Coffee shops, gigs, free cinema tickets, flashy architecture . . . is this the future of our libraries? Stuart Jeffries on government plans to shake things up – and the people standing in their way.
‘It will be much more than just a library. Perhaps we should call it a palazzo of human thought,» says Mike Whitby, Birmingham city council’s leader, as he reclines in his vast office. He’s talking about the new £193m Library of Birmingham, currently under construction at Centenary Square between those other two Brummie palazzi, the Repertory Theatre and the former civic centre called Baskerville House.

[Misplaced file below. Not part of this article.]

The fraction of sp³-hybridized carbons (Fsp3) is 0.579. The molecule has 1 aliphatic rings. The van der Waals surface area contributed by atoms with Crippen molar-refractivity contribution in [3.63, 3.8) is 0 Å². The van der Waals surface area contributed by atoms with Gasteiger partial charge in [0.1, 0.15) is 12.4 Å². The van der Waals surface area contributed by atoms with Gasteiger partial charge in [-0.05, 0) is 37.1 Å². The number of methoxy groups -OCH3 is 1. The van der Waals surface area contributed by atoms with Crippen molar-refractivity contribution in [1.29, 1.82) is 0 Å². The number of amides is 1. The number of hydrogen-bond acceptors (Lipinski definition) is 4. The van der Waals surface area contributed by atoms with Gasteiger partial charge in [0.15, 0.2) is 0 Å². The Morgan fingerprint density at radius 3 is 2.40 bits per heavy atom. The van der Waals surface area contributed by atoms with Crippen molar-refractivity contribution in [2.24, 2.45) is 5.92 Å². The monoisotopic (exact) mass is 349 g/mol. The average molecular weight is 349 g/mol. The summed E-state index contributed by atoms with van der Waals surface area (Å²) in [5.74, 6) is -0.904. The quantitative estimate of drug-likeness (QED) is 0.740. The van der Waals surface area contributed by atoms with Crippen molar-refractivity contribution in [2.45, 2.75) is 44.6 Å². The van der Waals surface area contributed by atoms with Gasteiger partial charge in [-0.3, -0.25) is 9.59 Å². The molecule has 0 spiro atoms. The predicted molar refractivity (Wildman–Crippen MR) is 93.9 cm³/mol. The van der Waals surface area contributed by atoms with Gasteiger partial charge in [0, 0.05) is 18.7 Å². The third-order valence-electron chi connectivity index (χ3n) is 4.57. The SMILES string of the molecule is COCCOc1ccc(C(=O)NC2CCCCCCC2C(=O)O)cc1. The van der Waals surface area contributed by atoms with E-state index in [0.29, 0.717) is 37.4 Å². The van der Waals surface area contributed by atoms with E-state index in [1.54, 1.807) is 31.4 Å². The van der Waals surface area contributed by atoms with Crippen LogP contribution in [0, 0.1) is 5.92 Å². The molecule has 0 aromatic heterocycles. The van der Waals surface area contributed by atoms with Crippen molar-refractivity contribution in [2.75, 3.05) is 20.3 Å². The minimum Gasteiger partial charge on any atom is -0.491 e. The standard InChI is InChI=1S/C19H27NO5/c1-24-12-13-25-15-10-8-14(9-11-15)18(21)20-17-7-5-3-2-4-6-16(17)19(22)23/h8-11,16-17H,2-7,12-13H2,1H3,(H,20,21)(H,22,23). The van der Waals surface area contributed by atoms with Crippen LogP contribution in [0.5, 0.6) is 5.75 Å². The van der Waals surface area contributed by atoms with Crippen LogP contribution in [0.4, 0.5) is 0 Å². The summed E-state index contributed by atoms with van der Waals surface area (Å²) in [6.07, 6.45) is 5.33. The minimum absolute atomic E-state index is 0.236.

Cardiff, Newcastle and Swindon already have new super-libraries, while Liverpool and Manchester’s central libraries are undergoing multimillion-pound renovations. Councillor Whitby thinks Birmingham’s will be better than any of them. Thanks to Dutch architects Mecanoo, the library will be a highly transparent glass building wrapped in delicate metal filigree, housing within its 33,500 sq m a few million books (fingers crossed). It is a key component in the city’s bid to be the UK’s capital of culture in 2013 and should help fulfil Whitby’s aim of putting Birmingham in the top 25 world cities by 2020, as ranked by the Mercer Quality of Living survey (it currently comes joint 56th, with Glasgow).